Monday, December 05, 2005

Higher Educa$tion:

Many years ago, friends of my parents moved to a public school district I shall not name. They had two very difficult children. They selected a school system that got excellent academic results, hoping their kids would do well there. After a few months they found out (they thought) why the school system had such good records: the principal met with them and asked them to remove their kids from the school system.

So it is with great interest that I’m following the story of the Roslyn School system on Long Island, which seems to have a very high rank in something that lacks a name. Roughly seven employees have stolen a least four million – possibly more, according to press reports – from the school system. The auditors are being sued for not noticing things like an official taking a companion on Concord flights and staying in $1,800/night hotels. The developers of the accounting software are being sued for making software that was (it's alleged) an easy accomplice in concealing theft. And now you can read in the New York Times that school officials expect to be sued for mishandling the disaster, such that they cannot collect their losses from companies that insured them against theft.

When officials learned that Pamela Gluckin, assistant superintendent for business and finance, had stolen $250,000, they sought advice on how to handle her case, and decided to settle it quickly and quietly, especially since she offered to repay the money. That means they did not promptly notify the relevant insurance companies of the theft, and three of those companies now refuse to pay. Irony of Ironies: It was Ms. Gluckin who kept the policies in force, and had the board known she had actually stolen a million, not just $250,000, they might have acted differently.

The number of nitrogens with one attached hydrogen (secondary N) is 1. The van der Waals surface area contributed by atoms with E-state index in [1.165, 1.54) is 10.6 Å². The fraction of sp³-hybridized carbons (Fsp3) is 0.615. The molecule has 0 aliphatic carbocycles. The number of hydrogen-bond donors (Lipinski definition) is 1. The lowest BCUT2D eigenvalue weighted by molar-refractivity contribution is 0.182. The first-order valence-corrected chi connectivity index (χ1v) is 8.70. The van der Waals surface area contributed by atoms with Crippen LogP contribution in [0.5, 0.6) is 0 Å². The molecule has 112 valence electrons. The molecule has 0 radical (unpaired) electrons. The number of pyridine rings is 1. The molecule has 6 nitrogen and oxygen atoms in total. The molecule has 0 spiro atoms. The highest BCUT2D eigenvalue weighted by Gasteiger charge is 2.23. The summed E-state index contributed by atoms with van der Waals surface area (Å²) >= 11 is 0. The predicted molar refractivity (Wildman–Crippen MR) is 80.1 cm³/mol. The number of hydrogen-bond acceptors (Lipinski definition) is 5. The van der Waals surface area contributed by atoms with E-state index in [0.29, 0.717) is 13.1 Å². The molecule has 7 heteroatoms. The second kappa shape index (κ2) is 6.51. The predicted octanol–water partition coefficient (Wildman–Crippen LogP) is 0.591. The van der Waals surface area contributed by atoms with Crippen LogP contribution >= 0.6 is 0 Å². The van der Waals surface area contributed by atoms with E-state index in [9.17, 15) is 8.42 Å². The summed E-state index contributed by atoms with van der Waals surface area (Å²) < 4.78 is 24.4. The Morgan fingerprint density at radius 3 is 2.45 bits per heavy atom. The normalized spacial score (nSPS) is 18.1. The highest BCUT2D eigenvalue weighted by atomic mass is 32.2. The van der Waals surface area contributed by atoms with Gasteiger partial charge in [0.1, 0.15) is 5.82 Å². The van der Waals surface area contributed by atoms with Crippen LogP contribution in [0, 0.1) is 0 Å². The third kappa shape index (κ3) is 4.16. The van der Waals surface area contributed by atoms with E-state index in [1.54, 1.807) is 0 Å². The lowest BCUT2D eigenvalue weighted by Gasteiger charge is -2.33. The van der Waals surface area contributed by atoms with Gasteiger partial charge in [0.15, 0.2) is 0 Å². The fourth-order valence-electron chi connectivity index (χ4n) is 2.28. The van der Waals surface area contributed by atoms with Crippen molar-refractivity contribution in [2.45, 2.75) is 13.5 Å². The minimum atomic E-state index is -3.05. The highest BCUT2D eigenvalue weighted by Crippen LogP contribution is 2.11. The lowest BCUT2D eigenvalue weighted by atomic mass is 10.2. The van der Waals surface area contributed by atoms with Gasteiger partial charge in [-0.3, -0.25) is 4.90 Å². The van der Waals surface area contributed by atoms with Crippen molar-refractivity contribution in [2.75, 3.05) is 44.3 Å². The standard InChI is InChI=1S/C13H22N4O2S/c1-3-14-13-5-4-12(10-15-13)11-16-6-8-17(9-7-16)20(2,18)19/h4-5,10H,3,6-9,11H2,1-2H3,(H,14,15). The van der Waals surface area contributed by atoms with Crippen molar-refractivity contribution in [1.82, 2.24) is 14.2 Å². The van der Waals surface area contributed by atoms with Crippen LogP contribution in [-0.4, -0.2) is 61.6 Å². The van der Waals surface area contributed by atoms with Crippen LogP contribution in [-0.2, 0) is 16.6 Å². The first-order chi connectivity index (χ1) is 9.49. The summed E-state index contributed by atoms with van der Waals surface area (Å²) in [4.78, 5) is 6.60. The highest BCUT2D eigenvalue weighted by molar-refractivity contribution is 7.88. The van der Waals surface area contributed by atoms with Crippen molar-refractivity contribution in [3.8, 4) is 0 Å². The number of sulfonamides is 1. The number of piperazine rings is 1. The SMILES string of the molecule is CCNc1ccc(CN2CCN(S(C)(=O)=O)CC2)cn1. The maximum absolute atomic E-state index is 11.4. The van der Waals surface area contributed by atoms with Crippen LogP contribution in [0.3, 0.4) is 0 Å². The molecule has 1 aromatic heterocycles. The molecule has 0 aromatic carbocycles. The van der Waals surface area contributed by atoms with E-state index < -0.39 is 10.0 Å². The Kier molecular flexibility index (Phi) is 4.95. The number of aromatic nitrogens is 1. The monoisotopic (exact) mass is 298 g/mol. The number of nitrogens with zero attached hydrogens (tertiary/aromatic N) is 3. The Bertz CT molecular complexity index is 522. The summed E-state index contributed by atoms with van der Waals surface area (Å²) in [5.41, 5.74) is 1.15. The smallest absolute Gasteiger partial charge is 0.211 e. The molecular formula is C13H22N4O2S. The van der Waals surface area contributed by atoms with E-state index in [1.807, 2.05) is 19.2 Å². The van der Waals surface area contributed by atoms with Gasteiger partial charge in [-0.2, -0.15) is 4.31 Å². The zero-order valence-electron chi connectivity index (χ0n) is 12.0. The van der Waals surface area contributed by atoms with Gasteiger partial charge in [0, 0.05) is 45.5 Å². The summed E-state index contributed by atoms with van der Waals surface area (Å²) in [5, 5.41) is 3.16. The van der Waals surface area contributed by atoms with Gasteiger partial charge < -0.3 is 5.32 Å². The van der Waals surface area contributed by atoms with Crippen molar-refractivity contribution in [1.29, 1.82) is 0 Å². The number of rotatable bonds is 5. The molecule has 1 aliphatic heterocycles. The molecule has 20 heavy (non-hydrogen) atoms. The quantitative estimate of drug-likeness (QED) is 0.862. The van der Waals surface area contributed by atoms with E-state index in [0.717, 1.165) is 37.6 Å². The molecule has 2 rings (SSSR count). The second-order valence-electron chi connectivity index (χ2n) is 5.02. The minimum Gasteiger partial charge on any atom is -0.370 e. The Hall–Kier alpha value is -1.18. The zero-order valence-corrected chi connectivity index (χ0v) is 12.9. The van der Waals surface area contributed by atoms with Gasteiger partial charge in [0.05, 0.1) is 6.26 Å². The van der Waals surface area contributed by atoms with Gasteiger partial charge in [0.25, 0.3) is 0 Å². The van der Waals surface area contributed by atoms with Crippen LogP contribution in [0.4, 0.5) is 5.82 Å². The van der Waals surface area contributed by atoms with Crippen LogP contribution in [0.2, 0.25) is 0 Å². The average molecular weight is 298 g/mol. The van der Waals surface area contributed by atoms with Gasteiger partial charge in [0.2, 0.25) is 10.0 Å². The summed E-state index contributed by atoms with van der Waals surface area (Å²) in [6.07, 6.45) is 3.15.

Attempts to keep the whole thing quiet were unraveled by an anonymous letter. You can read a lot of the story here in Newsday. Here's my favorite quote from that story:
She was so efficient, school officials now say, that she found ways to exploit the system, inventing phony companies and using district credit cards to embezzle up to $1 million during her 12-year tenure.

She was so effective, officials charge, that some of her schemes went undetected even after the school board caught her the first time in 2002 when, rather than involving police, they forced her to retire a few months later after repaying $250,000.
And then there's this:
Within about a month, the board had its money back and written opinions from two lawyers that it was under no legal obligation to publicly disclose its findings or notify authorities.

"We were very concerned as to what our obligations were," said school board president William Costigan. "She was a trusted employee and we were confronted with the fact that she had embezzled money. We truly believed we did what was in the best interests of the school community."

It was, board members now concede, a costly miscalculation.

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